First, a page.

What do experts think about mandatory universal masking in public places?
There is a growing scientific and political consensus that wearing a mask is desirable in health care settings, on public transit, grocery stores, restaurants, shopping centres and other crowded places with poor ventilation. Doing so is recommended by public health officials and, as the economy opens up, many stores are making face-covering a condition of entering. Masks are mandatory in 31 U.S. states and a number of European and Asian countries. So far, there is no indication the federal or provincial governments intend to make masks mandatory. It is seen more an act of civic engagement than a legal obligation.
How can masks be required when they just aren’t available and why does the government not provide masks for everyone?
Well, businesses can require you to wear shoes and a shirt, and they don’t have to provide those. Increasingly, masks are becoming a standard part of our wardrobe. We can expect workplaces to supply them to employees if they are mandatory. Governments are also getting in on the act. Alberta, for example, is going to make 20 million masks available free in a partnership with fast-food stores that have drive-thrus.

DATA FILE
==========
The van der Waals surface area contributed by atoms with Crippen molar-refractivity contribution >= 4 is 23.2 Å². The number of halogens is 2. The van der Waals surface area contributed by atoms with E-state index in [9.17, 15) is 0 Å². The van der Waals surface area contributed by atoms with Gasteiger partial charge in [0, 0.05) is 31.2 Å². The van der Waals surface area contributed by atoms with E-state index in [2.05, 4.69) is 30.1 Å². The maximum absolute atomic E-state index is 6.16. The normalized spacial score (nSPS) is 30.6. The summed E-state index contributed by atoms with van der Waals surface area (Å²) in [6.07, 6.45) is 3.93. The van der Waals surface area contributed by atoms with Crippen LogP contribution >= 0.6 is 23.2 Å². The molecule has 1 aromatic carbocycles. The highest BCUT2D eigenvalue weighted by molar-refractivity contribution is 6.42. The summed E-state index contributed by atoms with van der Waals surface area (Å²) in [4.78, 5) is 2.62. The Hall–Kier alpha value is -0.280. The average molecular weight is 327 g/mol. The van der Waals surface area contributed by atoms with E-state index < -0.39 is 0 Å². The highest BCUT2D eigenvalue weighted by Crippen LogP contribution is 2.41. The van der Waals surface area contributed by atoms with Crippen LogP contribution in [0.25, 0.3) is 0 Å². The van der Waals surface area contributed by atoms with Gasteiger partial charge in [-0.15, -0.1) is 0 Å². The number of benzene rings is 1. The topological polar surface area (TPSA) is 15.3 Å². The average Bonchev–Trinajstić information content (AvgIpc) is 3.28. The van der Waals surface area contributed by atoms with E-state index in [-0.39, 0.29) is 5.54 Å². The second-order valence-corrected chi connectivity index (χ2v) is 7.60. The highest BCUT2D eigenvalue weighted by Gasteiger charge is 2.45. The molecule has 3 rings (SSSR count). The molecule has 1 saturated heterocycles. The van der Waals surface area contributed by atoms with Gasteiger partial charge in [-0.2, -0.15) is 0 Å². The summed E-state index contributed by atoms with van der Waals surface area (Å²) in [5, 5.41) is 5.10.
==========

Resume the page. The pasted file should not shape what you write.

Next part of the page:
The second wave and reopening
When do nail salons open back up? When do churches reopen? (What guidelines are needed, what criteria must be met?)
Nail salons, hairdressers, barbers and other esthetic services are beginning to re-open in some provinces, but the exact timing varies widely across the country. The experience is likely going to be very different than pre-pandemic.
Obviously, maintaining a two-metre distance is impossible if you are getting your nails done or hair styled. So masks will be de rigeur, for employees and customers. Appointment times will be more precise to avoid congregation in waiting areas. Larger gatherings like church are a whole other matter. Most provinces still have rules and regulations that limit gathers to anywhere between five and 50 people, and they have to maintain physical distancing of two metres. So, in theory, a small religious service with congregants may be possible in the coming weeks but probably won’t be allowed until after summer. And remember, public health officials are looking to the fall with trepidation; if there is a second wave of Covid-19 infections, even smaller gathering will likely be off-limits again.
Now that housekeepers are allowed in our homes in Ontario, is it safe for a cleaner to come if she takes public transportation?
The over-arching philosophy of physical distancing is that you want to minimize your contact with other people – especially those who interact with many others. Ideally, with your cleaner, whether they take the bus or not, you should try and get out of the house or isolate in one room.